On 20 March 2020, Netflix will start running its mini-series The Letter for the King based on the 1962 children’s book of the same name by Tonke Dragt.
Set in the middle ages, knight-in-training Tiuri is tasked by a stranger to deliver a letter to the king and save the world in the process. The adventure spans six episodes. Dragt wrote a sequel to her book, The Secrets of the Wild Wood, so who knows? If this series does well, they might commission another.
According to an interview with Dragt in Trouw last year, this is the first Dutch book that is being turned into an international series by Netflix. Dragt, now 89:
I immediately said no to a couple of [changes Netflix had planned]. No torture! They wanted to remove shield-bearer Piak from the story but I said: Piak stays. And they wanted to make Tiuri’s background more interesting, but I was against that—he is a regular boy. Children must be able to think: that could happen to me. Will I keep the promise [to deliver the letter]?
I had never heard of [Netflix]. So now I need to stay alive for a little while longer, until I have seen at least the first episode. Will it be good or disappointing? I will decide then if I will watch more of it.
Dragt’s stories often revolve around dualities, about finding that crack in the middle to slip through. Tiuri gets the tough choice: do I follow the formal steps that will get me knighted or do I throw that all away so that I can behave knightly?
In De Zevensprong, a so-called seven-way junction is the starting point for a mystery: there are only six roads. The book plays with the notion that a fork in the road is where a single road splits in two—or are they three roads meeting? The duality must be resolved to find the key to the mystery.
And Dragt’s The Towers of February posits that today, Leap Day, is the only time you can slip between realities.
See also: The Dutch like Dutch children’s literature the best
Tags: children's books, Netflix, series, Tonke Dragt
Although last year we announced the first Belgian-Dutch series to hit Netflix, called ‘Undercover’, now there’s a Dutch Netflix Original in the works, with no name as of yet. Since Belgian television is developing and will broadcast ‘Undercover’ first, it isn’t considered a Netflix Original, while the unnamed Dutch project will be.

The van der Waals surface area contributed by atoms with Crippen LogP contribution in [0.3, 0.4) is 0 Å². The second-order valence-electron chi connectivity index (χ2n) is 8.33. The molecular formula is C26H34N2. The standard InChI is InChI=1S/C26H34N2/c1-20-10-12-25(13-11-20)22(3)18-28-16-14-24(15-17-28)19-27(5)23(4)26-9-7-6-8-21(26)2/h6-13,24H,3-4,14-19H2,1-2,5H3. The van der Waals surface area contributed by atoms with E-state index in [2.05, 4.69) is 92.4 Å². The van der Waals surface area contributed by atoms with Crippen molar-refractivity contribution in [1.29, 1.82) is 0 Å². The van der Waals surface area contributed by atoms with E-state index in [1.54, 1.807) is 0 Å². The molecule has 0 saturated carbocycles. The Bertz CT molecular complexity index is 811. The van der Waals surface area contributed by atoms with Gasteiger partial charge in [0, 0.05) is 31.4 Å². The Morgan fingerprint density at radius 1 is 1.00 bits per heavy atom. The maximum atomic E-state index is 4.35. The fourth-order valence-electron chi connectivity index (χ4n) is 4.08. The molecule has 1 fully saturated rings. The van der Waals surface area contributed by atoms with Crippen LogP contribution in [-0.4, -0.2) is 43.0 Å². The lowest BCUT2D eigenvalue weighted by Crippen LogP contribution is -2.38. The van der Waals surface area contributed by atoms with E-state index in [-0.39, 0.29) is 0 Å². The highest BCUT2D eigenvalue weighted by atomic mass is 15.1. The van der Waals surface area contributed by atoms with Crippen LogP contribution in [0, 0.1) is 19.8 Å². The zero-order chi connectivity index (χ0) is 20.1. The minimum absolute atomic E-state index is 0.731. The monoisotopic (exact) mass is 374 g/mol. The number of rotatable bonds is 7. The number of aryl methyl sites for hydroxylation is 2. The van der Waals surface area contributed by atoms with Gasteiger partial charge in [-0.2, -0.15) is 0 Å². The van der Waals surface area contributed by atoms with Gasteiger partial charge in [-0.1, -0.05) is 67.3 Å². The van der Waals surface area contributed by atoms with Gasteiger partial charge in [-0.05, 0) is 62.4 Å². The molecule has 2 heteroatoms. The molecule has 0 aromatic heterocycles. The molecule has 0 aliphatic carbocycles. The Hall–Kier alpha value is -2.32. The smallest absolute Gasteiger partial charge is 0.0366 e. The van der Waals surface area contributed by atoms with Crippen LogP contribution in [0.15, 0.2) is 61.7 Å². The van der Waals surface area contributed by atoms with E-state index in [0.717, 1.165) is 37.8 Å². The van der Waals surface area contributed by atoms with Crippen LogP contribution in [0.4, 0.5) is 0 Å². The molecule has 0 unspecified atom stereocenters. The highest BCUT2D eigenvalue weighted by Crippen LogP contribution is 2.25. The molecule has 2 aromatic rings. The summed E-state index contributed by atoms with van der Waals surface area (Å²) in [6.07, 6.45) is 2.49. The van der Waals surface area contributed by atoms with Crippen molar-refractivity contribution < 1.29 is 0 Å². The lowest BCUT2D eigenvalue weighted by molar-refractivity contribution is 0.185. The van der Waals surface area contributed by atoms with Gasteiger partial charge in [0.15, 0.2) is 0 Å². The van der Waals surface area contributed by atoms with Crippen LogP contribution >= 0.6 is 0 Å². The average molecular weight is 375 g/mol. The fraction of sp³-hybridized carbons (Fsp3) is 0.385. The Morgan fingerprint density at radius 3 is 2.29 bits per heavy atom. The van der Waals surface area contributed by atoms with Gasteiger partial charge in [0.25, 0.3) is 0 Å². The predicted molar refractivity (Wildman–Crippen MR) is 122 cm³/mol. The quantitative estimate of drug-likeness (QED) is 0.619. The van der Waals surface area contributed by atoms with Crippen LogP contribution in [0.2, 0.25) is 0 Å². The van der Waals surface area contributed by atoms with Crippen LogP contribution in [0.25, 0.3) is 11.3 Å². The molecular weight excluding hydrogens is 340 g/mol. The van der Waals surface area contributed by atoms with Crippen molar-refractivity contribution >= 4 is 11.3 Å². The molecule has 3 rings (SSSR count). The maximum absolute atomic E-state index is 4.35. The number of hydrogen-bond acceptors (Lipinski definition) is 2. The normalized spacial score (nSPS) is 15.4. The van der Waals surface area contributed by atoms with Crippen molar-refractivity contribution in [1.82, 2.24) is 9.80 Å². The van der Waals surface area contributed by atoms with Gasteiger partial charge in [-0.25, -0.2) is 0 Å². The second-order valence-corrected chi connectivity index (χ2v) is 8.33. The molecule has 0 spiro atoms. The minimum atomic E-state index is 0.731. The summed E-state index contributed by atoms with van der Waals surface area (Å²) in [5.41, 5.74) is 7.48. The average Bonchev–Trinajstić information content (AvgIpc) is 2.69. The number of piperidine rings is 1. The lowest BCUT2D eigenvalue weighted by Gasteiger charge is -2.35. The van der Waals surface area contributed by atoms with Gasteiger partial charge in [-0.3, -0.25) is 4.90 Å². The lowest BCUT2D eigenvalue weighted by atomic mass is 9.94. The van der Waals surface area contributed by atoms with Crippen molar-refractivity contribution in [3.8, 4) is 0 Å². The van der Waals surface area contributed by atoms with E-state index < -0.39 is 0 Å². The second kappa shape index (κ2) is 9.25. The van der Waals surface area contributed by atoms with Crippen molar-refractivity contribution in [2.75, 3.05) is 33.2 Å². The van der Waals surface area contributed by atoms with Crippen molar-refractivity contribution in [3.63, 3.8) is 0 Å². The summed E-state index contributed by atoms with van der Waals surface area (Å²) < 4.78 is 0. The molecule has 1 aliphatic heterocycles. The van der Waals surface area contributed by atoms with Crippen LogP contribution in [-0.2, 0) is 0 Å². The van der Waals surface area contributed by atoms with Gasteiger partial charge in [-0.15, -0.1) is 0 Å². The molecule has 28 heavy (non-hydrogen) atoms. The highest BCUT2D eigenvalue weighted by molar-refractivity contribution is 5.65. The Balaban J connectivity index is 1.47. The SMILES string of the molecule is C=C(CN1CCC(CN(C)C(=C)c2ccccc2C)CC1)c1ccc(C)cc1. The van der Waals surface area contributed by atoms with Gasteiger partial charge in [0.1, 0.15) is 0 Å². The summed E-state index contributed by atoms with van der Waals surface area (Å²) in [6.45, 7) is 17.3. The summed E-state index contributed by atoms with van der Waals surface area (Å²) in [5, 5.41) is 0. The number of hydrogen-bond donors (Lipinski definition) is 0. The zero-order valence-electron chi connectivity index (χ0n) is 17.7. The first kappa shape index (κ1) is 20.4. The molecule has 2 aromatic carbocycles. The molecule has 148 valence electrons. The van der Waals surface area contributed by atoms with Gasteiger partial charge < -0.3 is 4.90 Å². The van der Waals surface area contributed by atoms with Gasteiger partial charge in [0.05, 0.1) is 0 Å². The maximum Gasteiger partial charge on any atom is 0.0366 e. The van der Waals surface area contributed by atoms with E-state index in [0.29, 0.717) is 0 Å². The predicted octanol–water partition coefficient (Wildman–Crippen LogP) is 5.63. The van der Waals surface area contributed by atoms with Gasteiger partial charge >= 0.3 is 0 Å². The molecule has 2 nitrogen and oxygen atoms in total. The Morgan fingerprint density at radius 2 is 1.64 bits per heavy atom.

Produced by Pieter Kuijpers and Sander van Meurs of the Pupkin company, the eight-part series of 30 minutes will feature the combination of two elements, namely coming of age and horror, set in Amsterdam. A group of students enjoying the vices of the Dutch capital discover a link to a demonic world from the Golden Age upon which this country has built its entire fortune. This Dutch outing will be penned by writers’ collective Winchester McFly (Bankier van het Verzet, Smeris), while the showrunner will be Michael Leendertse (Van God Los, Smeris).
(Link: bright.nl, Photo of the VOC HQ (East India Company) by Josh, distributed under the terms of the GNU Free Documentation License, Version 1.2)
Tags: Amsterdam, Netflix, television
The first Belgian-Dutch co-production ‘Undercover’, a 10-part series, is set to hit Netflix in 2019, and it stars Anna Drijver (Dutch), Frank Lammers (Dutch), Elise Schaap (Dutch) and Tom Waes (Belgian), produced by Jan Theys (Belgian), with writer and showrunner Nico Moolenaar (Dutch) and directed by Eshref Reybrouck (Belgian) and Frank Devos (Belgian).
For those of you who have watched the Netflix series ‘Narcos’, an American series about the cocaine trade in Colombia, consider this its European ecstasy cousin, but then set in the Netherlands and Belgium. Not a week goes by in the Netherlands and possibly Belgium without a news item about drums of chemicals used to make ecstasy (aka MDMA) found dumped in woods in the province of Noord-Brabant, so someone might as well make a series about it.
“I found it incredible to learn that the Netherlands and Belgium are such a huge part of the global drug trafficking network”, said producer Jan Theys. As for cocaine, the Netherlands remains the ‘Colombia of Western Europe’ and used to be the best and biggest cocaine producing country in the world until WWII.
(Link: broadwayworld.com, Photo: DEA)
Tags: cocaine, drugs, ecstasy, MDMA, Netflix, Noord-Brabant, television